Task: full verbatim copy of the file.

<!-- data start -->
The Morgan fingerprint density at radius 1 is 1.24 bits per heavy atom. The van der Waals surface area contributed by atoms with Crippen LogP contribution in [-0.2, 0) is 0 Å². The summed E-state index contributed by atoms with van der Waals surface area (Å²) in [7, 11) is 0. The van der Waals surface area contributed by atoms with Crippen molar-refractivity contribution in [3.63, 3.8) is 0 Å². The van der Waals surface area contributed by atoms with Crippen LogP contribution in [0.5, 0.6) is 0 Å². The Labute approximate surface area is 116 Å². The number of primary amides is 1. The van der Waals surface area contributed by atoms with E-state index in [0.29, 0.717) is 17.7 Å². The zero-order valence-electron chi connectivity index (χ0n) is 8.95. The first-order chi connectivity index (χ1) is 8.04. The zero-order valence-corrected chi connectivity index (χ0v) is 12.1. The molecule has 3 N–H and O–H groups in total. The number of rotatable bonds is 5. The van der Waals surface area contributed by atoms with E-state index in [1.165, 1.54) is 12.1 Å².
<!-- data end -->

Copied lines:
The Morgan fingerprint density at radius 1 is 1.24 bits per heavy atom. The van der Waals surface area contributed by atoms with Crippen LogP contribution in [-0.2, 0) is 0 Å². The summed E-state index contributed by atoms with van der Waals surface area (Å²) in [7, 11) is 0. The van der Waals surface area contributed by atoms with Crippen molar-refractivity contribution in [3.63, 3.8) is 0 Å². The van der Waals surface area contributed by atoms with Crippen LogP contribution in [0.5, 0.6) is 0 Å². The Labute approximate surface area is 116 Å². The number of primary amides is 1. The van der Waals surface area contributed by atoms with E-state index in [0.29, 0.717) is 17.7 Å². The zero-order valence-electron chi connectivity index (χ0n) is 8.95. The first-order chi connectivity index (χ1) is 8.04. The zero-order valence-corrected chi connectivity index (χ0v) is 12.1. The molecule has 3 N–H and O–H groups in total. The number of rotatable bonds is 5. The van der Waals surface area contributed by atoms with E-state index in [1.165, 1.54) is 12.1 Å².